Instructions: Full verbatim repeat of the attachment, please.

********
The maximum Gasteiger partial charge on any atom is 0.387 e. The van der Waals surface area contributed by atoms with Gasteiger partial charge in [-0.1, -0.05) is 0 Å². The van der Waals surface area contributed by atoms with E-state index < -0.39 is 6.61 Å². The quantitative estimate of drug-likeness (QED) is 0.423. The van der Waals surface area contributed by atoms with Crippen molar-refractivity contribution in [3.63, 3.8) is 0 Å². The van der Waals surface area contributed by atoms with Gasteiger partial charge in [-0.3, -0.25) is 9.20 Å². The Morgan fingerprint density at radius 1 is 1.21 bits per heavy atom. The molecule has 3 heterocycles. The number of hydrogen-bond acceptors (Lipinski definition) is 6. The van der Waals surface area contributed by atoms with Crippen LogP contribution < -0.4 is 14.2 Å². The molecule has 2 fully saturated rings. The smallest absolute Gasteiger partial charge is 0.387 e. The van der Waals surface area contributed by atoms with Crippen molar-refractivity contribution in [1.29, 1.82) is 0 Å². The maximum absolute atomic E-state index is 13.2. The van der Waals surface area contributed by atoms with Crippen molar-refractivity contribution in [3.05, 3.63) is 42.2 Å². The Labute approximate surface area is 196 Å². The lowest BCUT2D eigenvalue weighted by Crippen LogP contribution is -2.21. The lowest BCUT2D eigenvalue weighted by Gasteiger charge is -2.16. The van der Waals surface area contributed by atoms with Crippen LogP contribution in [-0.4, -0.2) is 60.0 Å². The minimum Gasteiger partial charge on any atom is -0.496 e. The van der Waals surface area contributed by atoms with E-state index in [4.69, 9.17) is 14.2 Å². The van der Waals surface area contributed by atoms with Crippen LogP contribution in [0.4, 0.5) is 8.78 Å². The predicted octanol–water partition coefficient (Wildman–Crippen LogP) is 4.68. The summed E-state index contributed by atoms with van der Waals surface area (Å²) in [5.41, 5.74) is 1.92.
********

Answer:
The maximum Gasteiger partial charge on any atom is 0.387 e. The van der Waals surface area contributed by atoms with Gasteiger partial charge in [-0.1, -0.05) is 0 Å². The van der Waals surface area contributed by atoms with E-state index < -0.39 is 6.61 Å². The quantitative estimate of drug-likeness (QED) is 0.423. The van der Waals surface area contributed by atoms with Crippen molar-refractivity contribution in [3.63, 3.8) is 0 Å². The van der Waals surface area contributed by atoms with Gasteiger partial charge in [-0.3, -0.25) is 9.20 Å². The Morgan fingerprint density at radius 1 is 1.21 bits per heavy atom. The molecule has 3 heterocycles. The number of hydrogen-bond acceptors (Lipinski definition) is 6. The van der Waals surface area contributed by atoms with Crippen LogP contribution < -0.4 is 14.2 Å². The molecule has 2 fully saturated rings. The smallest absolute Gasteiger partial charge is 0.387 e. The van der Waals surface area contributed by atoms with Crippen molar-refractivity contribution in [1.29, 1.82) is 0 Å². The maximum absolute atomic E-state index is 13.2. The van der Waals surface area contributed by atoms with Crippen molar-refractivity contribution in [3.05, 3.63) is 42.2 Å². The Labute approximate surface area is 196 Å². The lowest BCUT2D eigenvalue weighted by Crippen LogP contribution is -2.21. The lowest BCUT2D eigenvalue weighted by Gasteiger charge is -2.16. The van der Waals surface area contributed by atoms with Crippen LogP contribution in [-0.4, -0.2) is 60.0 Å². The minimum Gasteiger partial charge on any atom is -0.496 e. The van der Waals surface area contributed by atoms with E-state index in [4.69, 9.17) is 14.2 Å². The van der Waals surface area contributed by atoms with Crippen LogP contribution in [0.4, 0.5) is 8.78 Å². The predicted octanol–water partition coefficient (Wildman–Crippen LogP) is 4.68. The summed E-state index contributed by atoms with van der Waals surface area (Å²) in [5.41, 5.74) is 1.92.